China Fiscal Report Spells Tough 2009

February 5, 2009 1:24 pm Last Updated: February 5, 2009 1:24 pm

China's jobless migrant workers have reached 20 million.   (Goh Chai Hin/AFP/Getty Images)
China's jobless migrant workers have reached 20 million. (Goh Chai Hin/AFP/Getty Images)
Recounting the natural and man-made disasters in 2008, such as the snowstorm in the South, the Sichuan earthquake, Tibet unrest, almost daily human rights protests, and melamine contaminated powdered milk, official Chinese reports reveal further fear and unrest in 2009.

Rural Social Unrest

Based on a survey by the Ministry of Agriculture, about 15.3 per cent of 130 million migrant workers had returned home jobless prior to the Chinese New Year. It is not sure how many of these 20 million jobless migrant workers will return to cities to look for work.

According to the Blue Book of China Society published by the Chinese Academy of Social Sciences on December 15, the urban unemployment rate has reached 9.4 percent. The figure in several major cities even exceeds 10 percent. The unemployment rate is expected be even higher in 2009.

Record High Economic Disparity

The Ministry of Agriculture said in a latest report that urban-rural income gap has widened from 3.33:1 in 2007 to 3.36:1 in 2008, with the annual income disparity of 11,100 yuan (US$ 1,620), which is a record high over the past 30 years.

According to the official data, the average farmer’s annual income is currently over 3,000 yuan (US$ 437). However, some scholars suspected the number has been “adjusted;” the true figure might be between 1,000 to 2,000 yuan (between US$ 145 to 292).

Soaring College Graduate Unemployment Rate

Li Wei, a researcher from the Sociology Department of the Chinese Academy of Social Sciences indicated that college graduates are facing a grim employment environment in 2009. There are now 1.5 million jobless college graduates in China. Among the 2009 6.2 million graduates, about one quarter of them are expected to meet even more hardship in the employment market.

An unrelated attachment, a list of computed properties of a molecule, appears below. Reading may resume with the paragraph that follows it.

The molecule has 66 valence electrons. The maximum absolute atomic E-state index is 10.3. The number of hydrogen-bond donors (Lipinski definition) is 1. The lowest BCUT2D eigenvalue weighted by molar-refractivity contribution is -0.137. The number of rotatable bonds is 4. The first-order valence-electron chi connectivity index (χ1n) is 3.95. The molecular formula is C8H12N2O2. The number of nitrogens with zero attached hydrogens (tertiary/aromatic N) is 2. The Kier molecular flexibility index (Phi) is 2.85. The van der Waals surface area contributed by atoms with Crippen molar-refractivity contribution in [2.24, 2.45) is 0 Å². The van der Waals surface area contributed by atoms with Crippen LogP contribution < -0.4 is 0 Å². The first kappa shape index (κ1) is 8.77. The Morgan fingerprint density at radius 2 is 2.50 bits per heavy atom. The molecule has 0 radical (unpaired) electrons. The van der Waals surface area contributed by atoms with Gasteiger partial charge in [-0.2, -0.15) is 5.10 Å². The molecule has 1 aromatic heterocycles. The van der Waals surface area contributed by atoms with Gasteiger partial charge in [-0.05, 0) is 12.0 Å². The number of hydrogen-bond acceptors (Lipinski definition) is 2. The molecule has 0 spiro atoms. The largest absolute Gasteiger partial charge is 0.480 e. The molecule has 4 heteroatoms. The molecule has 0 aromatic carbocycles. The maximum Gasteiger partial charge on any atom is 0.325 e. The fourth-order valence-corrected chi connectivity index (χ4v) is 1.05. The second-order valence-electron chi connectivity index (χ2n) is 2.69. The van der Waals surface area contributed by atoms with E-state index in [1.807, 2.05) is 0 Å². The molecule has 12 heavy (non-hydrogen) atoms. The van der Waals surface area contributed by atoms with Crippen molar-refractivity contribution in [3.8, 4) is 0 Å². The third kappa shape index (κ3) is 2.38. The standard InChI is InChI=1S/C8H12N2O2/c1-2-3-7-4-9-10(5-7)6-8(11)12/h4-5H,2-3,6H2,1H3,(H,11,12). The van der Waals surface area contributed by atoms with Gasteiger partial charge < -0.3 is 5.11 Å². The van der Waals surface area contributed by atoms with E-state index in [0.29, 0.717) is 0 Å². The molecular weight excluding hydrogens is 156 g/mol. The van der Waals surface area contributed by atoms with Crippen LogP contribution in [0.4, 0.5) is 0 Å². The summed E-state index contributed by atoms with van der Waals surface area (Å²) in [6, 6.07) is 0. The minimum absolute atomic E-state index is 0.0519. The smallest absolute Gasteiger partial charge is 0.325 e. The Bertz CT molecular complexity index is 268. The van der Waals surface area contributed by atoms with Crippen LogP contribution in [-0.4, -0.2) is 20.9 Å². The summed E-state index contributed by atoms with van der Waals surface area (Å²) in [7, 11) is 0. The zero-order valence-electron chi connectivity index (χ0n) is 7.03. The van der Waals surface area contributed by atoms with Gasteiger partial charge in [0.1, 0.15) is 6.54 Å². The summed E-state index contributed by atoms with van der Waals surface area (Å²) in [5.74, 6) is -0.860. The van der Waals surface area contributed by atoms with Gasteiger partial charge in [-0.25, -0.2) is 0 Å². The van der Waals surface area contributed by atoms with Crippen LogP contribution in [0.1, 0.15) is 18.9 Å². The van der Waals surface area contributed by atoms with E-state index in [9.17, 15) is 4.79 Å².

Social economist He Qinglien commented that the distorted educational development in China has brought about an actual fresh graduates’ unemployed rate increase from 30 percent in 2003 to 80 percent in 2008. This is substantially higher than government statistics.

Under the worldwide economic crisis, mainlanders are facing deteriorating job opportunities. College graduates compete with the migrant workers in the job market. On December 4 evening, 33 people were selected among 1,500 Masters Degreed graduates by a Guangdong food manufacturer to work as butchers.

Deficit of Billions

On February 1, the Ministry of Finance published China’s 2008 fiscal deficit of 111 billion yuan (US$ 16.21 billion) as a result of the world economic crisis and domestic policies. Fiscal revenue was 6.13 trillion yuan, a 19.5 per cent increase from 2007. The fiscal spending was 6.24 trillion yuan, a 25.4 per cent increase from 2007.

According to the Chinese Communist Party’s mouthpiece, Xinhua News, the regime warned that 2009 is "possibly the toughest year" since the turn of the century.

Read original article in Chinese.